Emprego/estatística & dados numéricos , Neoplasias/economia , Neoplasias/mortalidade , Ocupações/estatística & dados numéricos , Adulto , Idoso , Bélgica/epidemiologia , Censos , Estudos de Coortes , Feminino , Humanos , Masculino , Pessoa de Meia-Idade , Análise de Regressão , Fatores de Risco , Distribuição por Sexo , Fatores Socioeconômicos
16.
Cancer Causes Control ; 28(8): 829-840, 2017 Aug.
Artigo em Inglês | MEDLINE | ID: mdl-28677024

RESUMO

PURPOSE: According to the "fundamental cause theory", emerging knowledge on health-enhancing behaviours and technologies results in persisting and even widening health disparities, favouring the higher socioeconomic groups. This study aims to assess (trends in) socioeconomic inequalities in site-specific cancer mortality in Belgian women. METHODS: Data were derived from record linkage between the Belgian census and register data on mortality for 1991-1997 and 2001-2008 for all Belgian female inhabitants aged 50-79 years. Both absolute and relative inequalities by education and housing conditions were calculated. RESULTS: The results revealed persisting socioeconomic inequalities in total and site-specific cancer mortality. As expected, these inequalities were larger for the more preventable cancer sites. Generally, socioeconomic inequalities remained quite stable between the 1990s and the 2000s, although for some preventable cancer sites (e.g., uterus and oesophagus) a significant increase in inequality was observed. CONCLUSIONS: These persisting socioeconomic inequalities are likely due to differences in exposure to risk factors and unhealthy behaviours, and access and utilization of healthcare across the social strata. Since equality in health should be a priority for a fair public health policy, efforts to reduce inequalities in risk behaviours and access and use of health care should remain high on the agenda.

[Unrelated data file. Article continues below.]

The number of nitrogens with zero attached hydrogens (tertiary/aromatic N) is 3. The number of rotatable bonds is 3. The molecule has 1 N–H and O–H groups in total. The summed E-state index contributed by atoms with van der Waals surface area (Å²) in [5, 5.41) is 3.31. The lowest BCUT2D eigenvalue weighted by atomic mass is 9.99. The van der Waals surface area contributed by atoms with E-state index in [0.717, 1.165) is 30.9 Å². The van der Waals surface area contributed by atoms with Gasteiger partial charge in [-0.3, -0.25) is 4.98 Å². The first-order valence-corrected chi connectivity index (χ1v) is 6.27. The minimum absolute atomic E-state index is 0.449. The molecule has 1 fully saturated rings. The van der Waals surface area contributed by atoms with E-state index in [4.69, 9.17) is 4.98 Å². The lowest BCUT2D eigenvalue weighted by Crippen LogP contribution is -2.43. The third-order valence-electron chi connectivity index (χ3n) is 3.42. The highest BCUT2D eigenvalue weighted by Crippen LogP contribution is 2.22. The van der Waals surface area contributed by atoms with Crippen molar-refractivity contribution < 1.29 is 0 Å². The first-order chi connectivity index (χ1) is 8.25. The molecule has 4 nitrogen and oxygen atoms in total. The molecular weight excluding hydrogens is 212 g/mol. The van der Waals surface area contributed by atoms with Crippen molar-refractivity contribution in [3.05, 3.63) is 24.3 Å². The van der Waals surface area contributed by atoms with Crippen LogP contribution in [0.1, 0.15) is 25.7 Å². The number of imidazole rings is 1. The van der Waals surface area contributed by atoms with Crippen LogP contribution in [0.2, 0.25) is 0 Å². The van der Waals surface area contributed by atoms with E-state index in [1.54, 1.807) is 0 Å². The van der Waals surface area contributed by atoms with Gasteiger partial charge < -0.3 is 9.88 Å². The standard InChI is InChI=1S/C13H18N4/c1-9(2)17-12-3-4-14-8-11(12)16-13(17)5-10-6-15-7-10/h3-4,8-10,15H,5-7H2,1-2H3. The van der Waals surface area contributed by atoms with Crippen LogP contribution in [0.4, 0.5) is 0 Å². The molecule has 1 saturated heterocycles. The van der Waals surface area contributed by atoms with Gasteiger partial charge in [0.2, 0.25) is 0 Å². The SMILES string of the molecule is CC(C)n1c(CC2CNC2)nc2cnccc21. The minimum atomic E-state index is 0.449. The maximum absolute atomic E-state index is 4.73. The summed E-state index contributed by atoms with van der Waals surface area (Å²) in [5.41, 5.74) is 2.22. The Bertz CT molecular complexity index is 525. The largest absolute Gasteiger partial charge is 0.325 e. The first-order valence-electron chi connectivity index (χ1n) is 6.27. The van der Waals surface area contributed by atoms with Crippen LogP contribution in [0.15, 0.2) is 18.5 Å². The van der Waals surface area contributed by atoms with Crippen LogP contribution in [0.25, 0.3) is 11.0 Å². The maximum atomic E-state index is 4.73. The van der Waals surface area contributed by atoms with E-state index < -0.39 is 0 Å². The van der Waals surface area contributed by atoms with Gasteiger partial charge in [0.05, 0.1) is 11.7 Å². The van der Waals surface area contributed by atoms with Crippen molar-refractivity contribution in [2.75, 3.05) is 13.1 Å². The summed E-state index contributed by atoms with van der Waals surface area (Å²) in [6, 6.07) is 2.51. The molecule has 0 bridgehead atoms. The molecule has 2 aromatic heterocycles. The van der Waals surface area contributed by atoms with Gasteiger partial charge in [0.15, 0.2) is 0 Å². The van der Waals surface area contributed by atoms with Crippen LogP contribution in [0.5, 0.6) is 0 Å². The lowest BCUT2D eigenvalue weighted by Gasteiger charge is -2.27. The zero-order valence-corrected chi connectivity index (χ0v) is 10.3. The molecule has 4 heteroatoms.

Assuntos
Neoplasias/mortalidade , Idoso , Bélgica/epidemiologia , Feminino , Comportamentos Relacionados com a Saúde , Acesso aos Serviços de Saúde , Humanos , Masculino , Pessoa de Meia-Idade , Fatores de Risco , Fatores Socioeconômicos
17.
BMC Cancer ; 17(1): 470, 2017 Jul 05.